Retail POS Security Breaches Before, During, and After
Let’s face it: all of the new technology available to small businesses today can be great, but it’s also the source of a lot of risk. Retail POS systems in particular are systems that each business depends on, but all too often they’re also the reason why a business sees a loss in sales revenue and customers.
The best way to approach the issue of a data breach is simply to be prepared and to know how you’ll handle the situation, so here are three important situations you should be preparing for: before a security threat appears, when you find out that your retail POS system software has been compromised, and after the breach has occurred.
- Before: Preventative measures are always going to be the best strategies when it comes to fending off security threats. It’s important to have new POS software — the older the software, the more vulnerable your system is — and it’s important to have good anti-virus programs as well. Smaller things, like setting good passwords and closely monitoring for any suspicious activity, are also very important for detecting any possible threats.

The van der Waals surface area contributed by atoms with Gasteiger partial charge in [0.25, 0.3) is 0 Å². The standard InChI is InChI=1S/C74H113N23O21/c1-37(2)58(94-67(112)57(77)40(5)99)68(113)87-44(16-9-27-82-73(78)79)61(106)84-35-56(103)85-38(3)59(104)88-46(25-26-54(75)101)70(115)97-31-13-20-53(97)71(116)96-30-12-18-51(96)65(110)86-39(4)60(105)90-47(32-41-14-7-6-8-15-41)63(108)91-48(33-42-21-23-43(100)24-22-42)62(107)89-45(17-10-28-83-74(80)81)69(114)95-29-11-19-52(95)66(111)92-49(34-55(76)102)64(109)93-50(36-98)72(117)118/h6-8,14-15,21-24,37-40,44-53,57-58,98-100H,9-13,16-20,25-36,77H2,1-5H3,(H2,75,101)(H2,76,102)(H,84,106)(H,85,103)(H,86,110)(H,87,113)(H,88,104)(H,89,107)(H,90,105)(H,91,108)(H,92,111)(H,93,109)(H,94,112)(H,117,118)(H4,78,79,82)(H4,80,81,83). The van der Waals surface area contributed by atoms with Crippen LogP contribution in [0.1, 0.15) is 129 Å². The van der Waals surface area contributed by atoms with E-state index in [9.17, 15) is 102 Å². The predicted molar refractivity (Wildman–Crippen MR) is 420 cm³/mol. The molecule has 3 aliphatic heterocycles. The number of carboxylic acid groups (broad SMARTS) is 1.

- During: The first thing you should do when you suspect that your system has been compromised is to have an IT specialist check the software for any viruses or malware programs. Keep in mind that it may be necessary to replace several key components of your POS software, and that it’s also important to figure out exactly how it happened. It might be the fault of the payment processing company or negligence of the IT department, but it could also have come from a bad email attachment that an employee downloaded accidentally.
- After: After you have some information about the breach and you’ve begun fixing it, don’t wait to tell your customers that your POS system was hacked. If you fail to alert customers to a possible breach of their personal information, your business can actually be held accountable financially for anything stolen from their accounts.
No retail POS software is going to be 100% impenetrable to cyberattacks — but when you’re prepared for the worst case scenario, you’ll be able to get through it if it happens. More on this topic.